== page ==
Mary R. (Eagan, Minnesota)
Adam and Eve
"Adam and Eve" is multi-layered book that is brilliant in its scope and imagination. This book will definitely appeal to literature geeks – English majors, college professors and other bibliophiles. The references to other writers, poets, artists and composers is endless – from “Alice in Wonderland” on the first page, to van Gogh, Mozart, and on through to Hemingway’s “The Snows of Kilimanjaro” at the end. It was like meeting old friends as I read this new book.
This is a book that will provide wonderful discussions for book clubs. The connections between the Eden of the Bible and the Eden in the story, the name of the main character – Eve/Lucy – the religious and scientific names for the “first” woman in the world, the lengths that the religious zealots would go to destroy evidence that threatens their beliefs are just a few topics for discussion. This is a book that will stay with me for a long time – it is not an easy read, but it is a fascinating read!
Diane S. (Batavia, IL)
Adam & Eve
While I enjoyed the characters of Lucy and Adam, I have to admit that I found this book to be a bit confusing. Even though it encompasses the subjects of religion and science which is much discussed during our own period of history it requires the reader to suspend belief to a level which I found difficult. The theories the book proposes are interesting, the book is very well written and anyone involved in the science vs. religion debate will find this novel stimulating.
Elise B. (Macedonia, OH)
Adam and Eve
Adam and Eve is the story of a man, Adam, and a woman, Lucy (Eve), both with deep emotional scars, meeting in a present day Garden of Eden. Lucy carries with her proof from her late husband, that alien life forms do exist, and an ancient codex concerning the human authorship of the book of Genesis. This part of the story line is very well written and a fascinating look into their past, emotional scars, and differing religious views. The last quarter of the book, however, diverges into ancient cave art and unusual relationship twists which made the end of the book confusing and odd.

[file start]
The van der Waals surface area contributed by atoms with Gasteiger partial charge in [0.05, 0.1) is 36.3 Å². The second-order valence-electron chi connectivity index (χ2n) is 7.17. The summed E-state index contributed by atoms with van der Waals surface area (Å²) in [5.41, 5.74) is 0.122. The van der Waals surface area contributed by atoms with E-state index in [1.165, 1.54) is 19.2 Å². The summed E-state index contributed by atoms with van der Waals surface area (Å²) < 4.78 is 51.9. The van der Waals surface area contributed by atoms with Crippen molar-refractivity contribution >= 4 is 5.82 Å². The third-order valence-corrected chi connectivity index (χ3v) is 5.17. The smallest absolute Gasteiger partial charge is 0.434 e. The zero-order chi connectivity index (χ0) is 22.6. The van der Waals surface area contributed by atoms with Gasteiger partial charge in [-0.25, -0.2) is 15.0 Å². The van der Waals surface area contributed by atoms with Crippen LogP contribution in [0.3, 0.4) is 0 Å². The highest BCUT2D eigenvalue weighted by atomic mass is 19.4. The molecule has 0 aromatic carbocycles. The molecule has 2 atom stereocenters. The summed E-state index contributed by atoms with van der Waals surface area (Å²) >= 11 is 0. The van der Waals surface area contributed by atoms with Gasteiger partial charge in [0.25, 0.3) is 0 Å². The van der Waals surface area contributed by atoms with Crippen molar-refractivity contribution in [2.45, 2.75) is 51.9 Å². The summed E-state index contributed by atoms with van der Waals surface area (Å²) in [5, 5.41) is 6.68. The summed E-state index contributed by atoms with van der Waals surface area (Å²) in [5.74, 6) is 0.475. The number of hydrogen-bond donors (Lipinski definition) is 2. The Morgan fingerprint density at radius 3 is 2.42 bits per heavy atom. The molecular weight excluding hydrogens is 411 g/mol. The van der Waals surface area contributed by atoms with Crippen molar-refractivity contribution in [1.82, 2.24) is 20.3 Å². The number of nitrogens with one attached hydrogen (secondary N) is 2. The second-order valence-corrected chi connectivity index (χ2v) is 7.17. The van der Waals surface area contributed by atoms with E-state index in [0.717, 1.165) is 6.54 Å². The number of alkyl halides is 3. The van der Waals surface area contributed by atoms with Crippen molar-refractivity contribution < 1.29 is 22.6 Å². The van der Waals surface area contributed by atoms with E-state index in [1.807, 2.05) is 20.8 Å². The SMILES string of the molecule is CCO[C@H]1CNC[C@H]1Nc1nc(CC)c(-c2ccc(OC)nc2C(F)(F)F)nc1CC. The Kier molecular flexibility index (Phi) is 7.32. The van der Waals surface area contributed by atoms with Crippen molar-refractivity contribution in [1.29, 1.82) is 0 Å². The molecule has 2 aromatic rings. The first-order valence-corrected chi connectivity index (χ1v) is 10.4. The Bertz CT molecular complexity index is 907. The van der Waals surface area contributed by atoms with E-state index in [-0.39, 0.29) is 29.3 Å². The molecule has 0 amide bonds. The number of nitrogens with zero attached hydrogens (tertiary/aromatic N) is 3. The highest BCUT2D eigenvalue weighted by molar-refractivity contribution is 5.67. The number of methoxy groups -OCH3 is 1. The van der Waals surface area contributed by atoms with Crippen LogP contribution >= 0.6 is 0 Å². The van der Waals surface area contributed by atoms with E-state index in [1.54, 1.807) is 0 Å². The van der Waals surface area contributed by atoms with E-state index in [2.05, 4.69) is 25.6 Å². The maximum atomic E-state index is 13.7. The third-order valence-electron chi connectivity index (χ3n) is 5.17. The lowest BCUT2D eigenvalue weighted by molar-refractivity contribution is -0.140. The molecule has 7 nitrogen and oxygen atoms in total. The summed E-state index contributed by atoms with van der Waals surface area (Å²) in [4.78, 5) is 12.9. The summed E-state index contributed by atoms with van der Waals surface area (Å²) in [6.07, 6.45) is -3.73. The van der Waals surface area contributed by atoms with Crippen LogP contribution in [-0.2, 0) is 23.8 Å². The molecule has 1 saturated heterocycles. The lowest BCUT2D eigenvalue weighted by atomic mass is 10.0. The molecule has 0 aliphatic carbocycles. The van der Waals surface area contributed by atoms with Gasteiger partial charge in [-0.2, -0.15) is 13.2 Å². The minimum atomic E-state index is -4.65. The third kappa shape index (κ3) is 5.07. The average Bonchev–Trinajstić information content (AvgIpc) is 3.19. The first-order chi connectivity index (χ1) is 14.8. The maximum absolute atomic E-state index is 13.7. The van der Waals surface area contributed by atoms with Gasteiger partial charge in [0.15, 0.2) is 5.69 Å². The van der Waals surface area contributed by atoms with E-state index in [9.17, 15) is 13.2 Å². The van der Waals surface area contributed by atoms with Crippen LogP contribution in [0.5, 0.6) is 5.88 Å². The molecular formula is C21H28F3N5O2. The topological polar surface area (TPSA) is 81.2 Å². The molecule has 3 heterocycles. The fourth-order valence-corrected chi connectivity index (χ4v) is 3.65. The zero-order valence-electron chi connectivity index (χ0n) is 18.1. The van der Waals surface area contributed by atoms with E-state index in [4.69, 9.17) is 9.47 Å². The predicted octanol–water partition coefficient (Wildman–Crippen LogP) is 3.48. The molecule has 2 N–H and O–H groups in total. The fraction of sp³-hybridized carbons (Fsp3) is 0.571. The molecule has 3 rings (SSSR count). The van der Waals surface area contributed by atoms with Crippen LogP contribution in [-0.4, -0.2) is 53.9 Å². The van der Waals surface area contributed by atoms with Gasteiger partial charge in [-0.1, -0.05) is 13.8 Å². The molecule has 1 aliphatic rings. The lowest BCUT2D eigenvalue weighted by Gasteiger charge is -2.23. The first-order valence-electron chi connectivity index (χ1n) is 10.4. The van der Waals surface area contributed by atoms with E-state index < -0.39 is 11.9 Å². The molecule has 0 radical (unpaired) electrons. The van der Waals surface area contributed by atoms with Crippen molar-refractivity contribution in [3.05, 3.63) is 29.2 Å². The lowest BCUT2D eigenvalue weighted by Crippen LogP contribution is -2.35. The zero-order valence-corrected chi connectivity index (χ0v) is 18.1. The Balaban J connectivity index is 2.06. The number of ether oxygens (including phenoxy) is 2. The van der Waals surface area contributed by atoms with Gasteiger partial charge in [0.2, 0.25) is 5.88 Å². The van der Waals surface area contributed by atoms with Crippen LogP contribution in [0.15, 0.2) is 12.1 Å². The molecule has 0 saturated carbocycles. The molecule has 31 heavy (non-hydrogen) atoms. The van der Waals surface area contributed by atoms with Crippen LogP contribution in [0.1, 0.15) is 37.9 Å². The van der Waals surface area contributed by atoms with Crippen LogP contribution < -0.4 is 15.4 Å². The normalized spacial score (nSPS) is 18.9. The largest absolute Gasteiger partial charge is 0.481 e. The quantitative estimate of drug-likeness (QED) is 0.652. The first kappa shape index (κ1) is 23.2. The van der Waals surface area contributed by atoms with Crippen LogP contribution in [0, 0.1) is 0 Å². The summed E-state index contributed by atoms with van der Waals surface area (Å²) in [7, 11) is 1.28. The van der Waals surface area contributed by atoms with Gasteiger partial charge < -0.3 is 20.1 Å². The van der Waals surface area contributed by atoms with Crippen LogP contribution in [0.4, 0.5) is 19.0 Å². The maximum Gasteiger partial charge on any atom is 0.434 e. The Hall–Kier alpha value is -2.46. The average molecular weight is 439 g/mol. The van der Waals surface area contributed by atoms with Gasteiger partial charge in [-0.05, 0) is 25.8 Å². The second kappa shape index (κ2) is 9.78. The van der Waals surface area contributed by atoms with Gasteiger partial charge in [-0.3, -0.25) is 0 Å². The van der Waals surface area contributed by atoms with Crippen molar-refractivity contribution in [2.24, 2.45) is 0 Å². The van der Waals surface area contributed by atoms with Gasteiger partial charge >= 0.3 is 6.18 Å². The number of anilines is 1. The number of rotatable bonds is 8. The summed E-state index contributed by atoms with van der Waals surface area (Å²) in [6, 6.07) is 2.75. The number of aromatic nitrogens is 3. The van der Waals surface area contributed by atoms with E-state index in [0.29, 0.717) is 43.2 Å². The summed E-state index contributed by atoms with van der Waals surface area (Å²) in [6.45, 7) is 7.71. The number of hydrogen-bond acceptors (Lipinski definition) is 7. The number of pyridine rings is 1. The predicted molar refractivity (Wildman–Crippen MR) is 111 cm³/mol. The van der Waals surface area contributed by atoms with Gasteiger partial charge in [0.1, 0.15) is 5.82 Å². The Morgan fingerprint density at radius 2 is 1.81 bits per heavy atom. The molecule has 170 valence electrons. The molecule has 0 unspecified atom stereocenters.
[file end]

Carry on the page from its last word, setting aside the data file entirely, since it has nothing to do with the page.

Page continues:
Rebecca G. (havertown, pa)
An Abundance of Faith
In Sena Jeter Naslund’s beautifully written novel, "Adam & Eve", Lucy Bergmann finds herself facing worlds and dilemmas of extreme opposites. After the death of her husband, she unwillingly becomes the carrier of two secrets that threaten the core of three major religions. She lives in a world of never-ending war, but crashes into an oasis. It’s a breathtaking world, a real Eden where she meets Adam, a man with a fragile mind, victimized by brutal violence whose faith in God is iron.
This is a book about faith; faith in God, love and humanity. In our world of science and war and violence its difficult sometimes to hold on to belief in a God; yet Naslund suggests that its in these times that we need faith most. A book of memorable characters and an uplifting message, it challenged me to look at my own faith and beliefs and how well they stand up to threats of the modern world and science and whether they would hold steady in the face of crisis. Another outstanding book by Sena Jeter Naslund.
Karen R. (Columbus, OH)
Great writing, mediocre plot/characters
I enjoy reading. I am more than willing to suspend reality, up to a point, but this novel expects too much suspension of reality. There was not good character development, but it was well written. I am going to check out Naslund's other novels, because she is such a good writer.